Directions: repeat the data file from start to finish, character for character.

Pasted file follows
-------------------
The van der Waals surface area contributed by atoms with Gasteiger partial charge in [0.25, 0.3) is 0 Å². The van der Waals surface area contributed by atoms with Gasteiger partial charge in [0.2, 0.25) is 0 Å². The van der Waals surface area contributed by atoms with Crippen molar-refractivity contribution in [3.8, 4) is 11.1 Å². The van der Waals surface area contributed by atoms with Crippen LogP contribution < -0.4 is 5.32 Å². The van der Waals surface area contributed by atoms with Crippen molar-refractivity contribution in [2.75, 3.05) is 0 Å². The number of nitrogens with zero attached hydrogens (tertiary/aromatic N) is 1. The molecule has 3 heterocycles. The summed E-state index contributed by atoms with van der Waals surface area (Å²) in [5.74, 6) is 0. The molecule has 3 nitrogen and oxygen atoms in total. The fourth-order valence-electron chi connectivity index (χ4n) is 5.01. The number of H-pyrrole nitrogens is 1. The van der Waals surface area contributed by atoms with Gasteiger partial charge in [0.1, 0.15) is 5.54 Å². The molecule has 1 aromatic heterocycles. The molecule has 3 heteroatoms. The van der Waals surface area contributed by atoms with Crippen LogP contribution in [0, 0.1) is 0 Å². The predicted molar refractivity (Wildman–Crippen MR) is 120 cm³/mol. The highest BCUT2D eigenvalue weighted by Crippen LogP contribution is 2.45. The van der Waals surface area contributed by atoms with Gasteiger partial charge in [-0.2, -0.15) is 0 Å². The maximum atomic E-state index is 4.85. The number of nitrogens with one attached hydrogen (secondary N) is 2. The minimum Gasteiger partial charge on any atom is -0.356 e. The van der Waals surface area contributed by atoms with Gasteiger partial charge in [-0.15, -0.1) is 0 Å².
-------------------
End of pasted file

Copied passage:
The van der Waals surface area contributed by atoms with Gasteiger partial charge in [0.25, 0.3) is 0 Å². The van der Waals surface area contributed by atoms with Gasteiger partial charge in [0.2, 0.25) is 0 Å². The van der Waals surface area contributed by atoms with Crippen molar-refractivity contribution in [3.8, 4) is 11.1 Å². The van der Waals surface area contributed by atoms with Crippen LogP contribution < -0.4 is 5.32 Å². The van der Waals surface area contributed by atoms with Crippen molar-refractivity contribution in [2.75, 3.05) is 0 Å². The number of nitrogens with zero attached hydrogens (tertiary/aromatic N) is 1. The molecule has 3 heterocycles. The summed E-state index contributed by atoms with van der Waals surface area (Å²) in [5.74, 6) is 0. The molecule has 3 nitrogen and oxygen atoms in total. The fourth-order valence-electron chi connectivity index (χ4n) is 5.01. The number of H-pyrrole nitrogens is 1. The van der Waals surface area contributed by atoms with Gasteiger partial charge in [0.1, 0.15) is 5.54 Å². The molecule has 1 aromatic heterocycles. The molecule has 3 heteroatoms. The van der Waals surface area contributed by atoms with Crippen LogP contribution in [0, 0.1) is 0 Å². The predicted molar refractivity (Wildman–Crippen MR) is 120 cm³/mol. The highest BCUT2D eigenvalue weighted by Crippen LogP contribution is 2.45. The van der Waals surface area contributed by atoms with Gasteiger partial charge in [-0.2, -0.15) is 0 Å². The maximum atomic E-state index is 4.85. The number of nitrogens with one attached hydrogen (secondary N) is 2. The minimum Gasteiger partial charge on any atom is -0.356 e. The van der Waals surface area contributed by atoms with Gasteiger partial charge in [-0.15, -0.1) is 0 Å².